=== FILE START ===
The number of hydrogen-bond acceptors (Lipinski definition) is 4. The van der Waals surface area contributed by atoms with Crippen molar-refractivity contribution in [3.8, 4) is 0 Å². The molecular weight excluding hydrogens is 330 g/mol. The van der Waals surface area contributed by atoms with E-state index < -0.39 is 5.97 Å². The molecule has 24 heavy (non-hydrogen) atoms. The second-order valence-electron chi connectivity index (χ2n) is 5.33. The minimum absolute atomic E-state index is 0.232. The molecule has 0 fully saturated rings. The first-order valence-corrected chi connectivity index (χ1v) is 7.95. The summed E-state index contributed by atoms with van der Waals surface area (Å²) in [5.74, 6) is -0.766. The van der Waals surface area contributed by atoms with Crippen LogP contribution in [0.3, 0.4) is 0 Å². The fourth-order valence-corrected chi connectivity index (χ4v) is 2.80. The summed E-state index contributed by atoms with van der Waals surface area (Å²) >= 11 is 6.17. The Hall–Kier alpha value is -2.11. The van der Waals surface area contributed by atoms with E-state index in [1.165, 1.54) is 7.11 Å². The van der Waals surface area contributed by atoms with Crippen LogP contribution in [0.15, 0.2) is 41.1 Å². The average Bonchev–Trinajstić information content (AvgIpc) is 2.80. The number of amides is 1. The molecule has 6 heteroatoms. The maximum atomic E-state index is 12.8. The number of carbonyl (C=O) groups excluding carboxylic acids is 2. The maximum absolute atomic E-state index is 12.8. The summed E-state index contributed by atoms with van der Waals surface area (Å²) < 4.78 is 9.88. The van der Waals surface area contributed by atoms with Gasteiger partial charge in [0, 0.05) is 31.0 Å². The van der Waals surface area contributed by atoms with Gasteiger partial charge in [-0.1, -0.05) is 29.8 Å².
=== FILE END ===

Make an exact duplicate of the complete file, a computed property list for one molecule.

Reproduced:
The number of hydrogen-bond acceptors (Lipinski definition) is 4. The van der Waals surface area contributed by atoms with Crippen molar-refractivity contribution in [3.8, 4) is 0 Å². The molecular weight excluding hydrogens is 330 g/mol. The van der Waals surface area contributed by atoms with E-state index < -0.39 is 5.97 Å². The molecule has 24 heavy (non-hydrogen) atoms. The second-order valence-electron chi connectivity index (χ2n) is 5.33. The minimum absolute atomic E-state index is 0.232. The molecule has 0 fully saturated rings. The first-order valence-corrected chi connectivity index (χ1v) is 7.95. The summed E-state index contributed by atoms with van der Waals surface area (Å²) in [5.74, 6) is -0.766. The van der Waals surface area contributed by atoms with Crippen LogP contribution in [0.3, 0.4) is 0 Å². The fourth-order valence-corrected chi connectivity index (χ4v) is 2.80. The summed E-state index contributed by atoms with van der Waals surface area (Å²) >= 11 is 6.17. The Hall–Kier alpha value is -2.11. The van der Waals surface area contributed by atoms with E-state index in [1.165, 1.54) is 7.11 Å². The van der Waals surface area contributed by atoms with Crippen LogP contribution in [0.15, 0.2) is 41.1 Å². The average Bonchev–Trinajstić information content (AvgIpc) is 2.80. The number of amides is 1. The molecule has 6 heteroatoms. The maximum atomic E-state index is 12.8. The number of carbonyl (C=O) groups excluding carboxylic acids is 2. The maximum absolute atomic E-state index is 12.8. The summed E-state index contributed by atoms with van der Waals surface area (Å²) < 4.78 is 9.88. The van der Waals surface area contributed by atoms with Gasteiger partial charge in [0, 0.05) is 31.0 Å². The van der Waals surface area contributed by atoms with Gasteiger partial charge in [-0.1, -0.05) is 29.8 Å².